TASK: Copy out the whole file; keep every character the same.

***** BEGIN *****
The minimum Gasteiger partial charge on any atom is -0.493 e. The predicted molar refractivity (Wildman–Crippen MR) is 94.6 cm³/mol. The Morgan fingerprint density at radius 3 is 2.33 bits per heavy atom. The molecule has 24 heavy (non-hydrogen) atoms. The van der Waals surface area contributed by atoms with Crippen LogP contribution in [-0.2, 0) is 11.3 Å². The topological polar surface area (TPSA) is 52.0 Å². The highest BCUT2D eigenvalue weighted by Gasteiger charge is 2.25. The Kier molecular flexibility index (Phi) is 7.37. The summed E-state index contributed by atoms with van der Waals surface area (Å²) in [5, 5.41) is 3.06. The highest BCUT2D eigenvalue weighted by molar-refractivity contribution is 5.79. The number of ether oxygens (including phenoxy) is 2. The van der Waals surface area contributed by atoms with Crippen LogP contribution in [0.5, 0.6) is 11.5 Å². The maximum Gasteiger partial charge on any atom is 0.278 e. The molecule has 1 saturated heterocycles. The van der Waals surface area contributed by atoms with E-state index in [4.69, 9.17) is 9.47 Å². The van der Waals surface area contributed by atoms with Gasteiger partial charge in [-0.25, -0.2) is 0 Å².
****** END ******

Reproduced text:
The minimum Gasteiger partial charge on any atom is -0.493 e. The predicted molar refractivity (Wildman–Crippen MR) is 94.6 cm³/mol. The Morgan fingerprint density at radius 3 is 2.33 bits per heavy atom. The molecule has 24 heavy (non-hydrogen) atoms. The van der Waals surface area contributed by atoms with Crippen LogP contribution in [-0.2, 0) is 11.3 Å². The topological polar surface area (TPSA) is 52.0 Å². The highest BCUT2D eigenvalue weighted by Gasteiger charge is 2.25. The Kier molecular flexibility index (Phi) is 7.37. The summed E-state index contributed by atoms with van der Waals surface area (Å²) in [5, 5.41) is 3.06. The highest BCUT2D eigenvalue weighted by molar-refractivity contribution is 5.79. The number of ether oxygens (including phenoxy) is 2. The van der Waals surface area contributed by atoms with Crippen LogP contribution in [0.5, 0.6) is 11.5 Å². The maximum Gasteiger partial charge on any atom is 0.278 e. The molecule has 1 saturated heterocycles. The van der Waals surface area contributed by atoms with E-state index in [4.69, 9.17) is 9.47 Å². The van der Waals surface area contributed by atoms with Gasteiger partial charge in [-0.25, -0.2) is 0 Å².